A joint initiative launched this year by EIT and iwi is proving an unqualified success in providing Māori trades training on local marae.
The first phase in the scheme – a 19-week, full-time, Level 2 construction programme which was based on Hastings’ Waipatu marae – achieved a 100 percent pass rate.
Eleven of the 15 students who took part have progressed to EIT’s Certificate in Carpentry, a 33-week full-time pre-trades programme which started a month ago on the Waimarama marae. Of the others who completed the original programme, one secured an apprenticeship, another a job and two have moved into other areas of study.
Six Waimarama students have also joined the Level 3 pre-trades programme which sees them undertaking a range of practical projects on the marae.
After making their own sawhorses, the students will construct new timber steps for entrances to kaumatua housing, replace substandard windows, build covered shelters over marae seating, upgrade the kitchen and extend the hauora (health) facility.
“We aim to make the learning as close to real life as possible,” says tutor Jack Pritchard, who enrolled at EIT as a mature student and was named Top Pre Trades Carpentry Student in the 2011 Greenmeadows Rotary and EIT Hawke’s Bay Apprentice Awards.
As well as covering aspects of construction such as tools, building legislation, sustainability and durability, the marae-based classes encompass literacy and numeracy.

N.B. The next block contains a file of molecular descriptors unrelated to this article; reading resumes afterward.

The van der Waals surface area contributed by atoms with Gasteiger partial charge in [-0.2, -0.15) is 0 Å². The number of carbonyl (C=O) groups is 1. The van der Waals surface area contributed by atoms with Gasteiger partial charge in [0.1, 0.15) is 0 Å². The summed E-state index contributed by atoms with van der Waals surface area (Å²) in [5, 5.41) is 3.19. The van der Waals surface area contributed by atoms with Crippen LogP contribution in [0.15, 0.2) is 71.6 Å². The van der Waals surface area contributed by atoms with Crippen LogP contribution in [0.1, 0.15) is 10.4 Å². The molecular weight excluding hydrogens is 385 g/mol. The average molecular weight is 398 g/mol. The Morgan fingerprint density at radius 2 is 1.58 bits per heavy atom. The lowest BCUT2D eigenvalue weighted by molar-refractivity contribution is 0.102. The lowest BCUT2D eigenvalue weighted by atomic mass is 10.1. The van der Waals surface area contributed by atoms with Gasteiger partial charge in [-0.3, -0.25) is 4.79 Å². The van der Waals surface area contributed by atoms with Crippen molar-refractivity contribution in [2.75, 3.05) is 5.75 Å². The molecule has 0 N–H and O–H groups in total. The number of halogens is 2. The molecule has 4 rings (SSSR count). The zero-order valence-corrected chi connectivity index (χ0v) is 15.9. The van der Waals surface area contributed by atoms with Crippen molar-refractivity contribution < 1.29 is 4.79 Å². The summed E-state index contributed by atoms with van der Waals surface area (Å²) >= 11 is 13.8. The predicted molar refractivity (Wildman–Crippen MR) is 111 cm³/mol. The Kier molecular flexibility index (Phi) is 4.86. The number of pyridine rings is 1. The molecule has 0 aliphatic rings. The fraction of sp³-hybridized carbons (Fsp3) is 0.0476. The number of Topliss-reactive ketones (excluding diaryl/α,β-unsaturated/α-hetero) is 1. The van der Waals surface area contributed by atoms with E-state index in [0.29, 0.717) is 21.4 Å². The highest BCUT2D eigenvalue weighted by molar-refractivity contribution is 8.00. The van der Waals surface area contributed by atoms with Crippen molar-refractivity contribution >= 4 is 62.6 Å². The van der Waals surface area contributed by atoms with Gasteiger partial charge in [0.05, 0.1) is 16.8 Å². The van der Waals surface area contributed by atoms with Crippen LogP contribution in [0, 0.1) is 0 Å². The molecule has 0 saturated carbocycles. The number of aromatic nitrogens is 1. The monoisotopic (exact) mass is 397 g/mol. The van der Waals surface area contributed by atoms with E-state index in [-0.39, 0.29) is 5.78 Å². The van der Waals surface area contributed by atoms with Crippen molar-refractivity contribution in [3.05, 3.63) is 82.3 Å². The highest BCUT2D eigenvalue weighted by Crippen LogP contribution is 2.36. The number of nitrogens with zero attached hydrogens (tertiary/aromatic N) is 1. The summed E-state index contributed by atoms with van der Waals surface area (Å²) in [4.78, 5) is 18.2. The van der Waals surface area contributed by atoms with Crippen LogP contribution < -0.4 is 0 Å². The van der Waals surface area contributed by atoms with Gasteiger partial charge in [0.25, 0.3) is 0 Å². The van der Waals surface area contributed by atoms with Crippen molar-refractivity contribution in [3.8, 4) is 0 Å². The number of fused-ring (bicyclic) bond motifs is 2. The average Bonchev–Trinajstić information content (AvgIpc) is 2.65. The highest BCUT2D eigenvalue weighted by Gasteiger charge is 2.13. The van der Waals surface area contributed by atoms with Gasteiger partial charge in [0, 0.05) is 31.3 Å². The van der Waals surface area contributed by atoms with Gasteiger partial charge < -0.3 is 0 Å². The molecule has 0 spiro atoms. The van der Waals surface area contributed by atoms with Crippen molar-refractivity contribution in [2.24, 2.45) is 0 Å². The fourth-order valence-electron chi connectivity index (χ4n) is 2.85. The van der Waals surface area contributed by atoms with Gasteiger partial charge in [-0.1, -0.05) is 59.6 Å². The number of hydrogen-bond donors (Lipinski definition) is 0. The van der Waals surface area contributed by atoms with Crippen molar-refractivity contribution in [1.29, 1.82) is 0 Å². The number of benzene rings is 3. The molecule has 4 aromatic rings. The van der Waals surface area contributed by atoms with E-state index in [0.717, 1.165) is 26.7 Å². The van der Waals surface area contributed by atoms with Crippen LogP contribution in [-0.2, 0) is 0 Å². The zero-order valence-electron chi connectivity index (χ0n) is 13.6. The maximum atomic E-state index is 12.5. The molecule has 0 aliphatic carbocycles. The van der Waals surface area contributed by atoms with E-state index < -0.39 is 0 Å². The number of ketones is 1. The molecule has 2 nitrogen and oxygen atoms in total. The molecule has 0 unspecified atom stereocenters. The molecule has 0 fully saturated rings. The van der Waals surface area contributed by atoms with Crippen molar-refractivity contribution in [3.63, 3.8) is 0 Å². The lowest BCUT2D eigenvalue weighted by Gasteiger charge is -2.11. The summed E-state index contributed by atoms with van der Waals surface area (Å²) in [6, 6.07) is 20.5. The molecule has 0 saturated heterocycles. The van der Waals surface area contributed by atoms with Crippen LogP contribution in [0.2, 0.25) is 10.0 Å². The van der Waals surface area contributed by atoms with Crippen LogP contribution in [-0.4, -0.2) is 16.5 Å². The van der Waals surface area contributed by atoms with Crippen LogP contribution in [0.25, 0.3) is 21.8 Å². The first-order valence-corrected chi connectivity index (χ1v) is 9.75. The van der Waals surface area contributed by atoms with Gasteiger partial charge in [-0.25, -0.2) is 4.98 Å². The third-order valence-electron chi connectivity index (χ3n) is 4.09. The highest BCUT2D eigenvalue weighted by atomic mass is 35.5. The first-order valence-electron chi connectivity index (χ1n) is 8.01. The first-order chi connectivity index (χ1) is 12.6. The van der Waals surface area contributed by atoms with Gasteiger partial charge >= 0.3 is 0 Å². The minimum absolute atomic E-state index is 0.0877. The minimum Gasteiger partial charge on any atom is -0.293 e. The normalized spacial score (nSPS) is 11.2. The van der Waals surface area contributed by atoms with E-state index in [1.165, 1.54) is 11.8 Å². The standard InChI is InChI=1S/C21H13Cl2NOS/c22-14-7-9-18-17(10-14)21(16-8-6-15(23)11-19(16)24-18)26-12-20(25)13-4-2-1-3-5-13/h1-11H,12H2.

Jack says students are making great headway. One student, a 16-year-old, progressed from Level 1 to Level 5 numeracy and literacy on the earlier Certificate in Foundations Studies – Construction programme.
“We are slowly seeing their language skills improve,” Jack says of the students. “They are upgrading the recorded message they leave on their phones, for example, and all this helps make up a better bigger picture as they look to future employment.”
At Waimarama, tikanga is celebrated in karakia, sung at the start of classes, morning and afternoon. A pōwhiri was held to launch the course and a hangi is planned at a later date.
With all the students aiming to secure apprenticeships, Jack says EIT is already knocking on the doors of potential employers.
Head of School Trades Todd Rogers says the programmes are also helping EIT expand its relationship with iwi as part of the preparations underway for Te Matatini, the national kapahaka competition which is expected to attract 20,000 people to Hawke’s Bay in 2017.
“One of the benefits of the pre trades training is that the practical projects assist marae in improving facilities that will be used to host visitors from outside the region.”
As an example of that, the Level 2 students built a deck and fence bordering the Waipatu marae and the Tamatea Rugby Club’s adjoining clubrooms.
“They have an unbreakable bond,” Jack says of his students’ commitment to supporting one another and their marae while also working towards qualifications.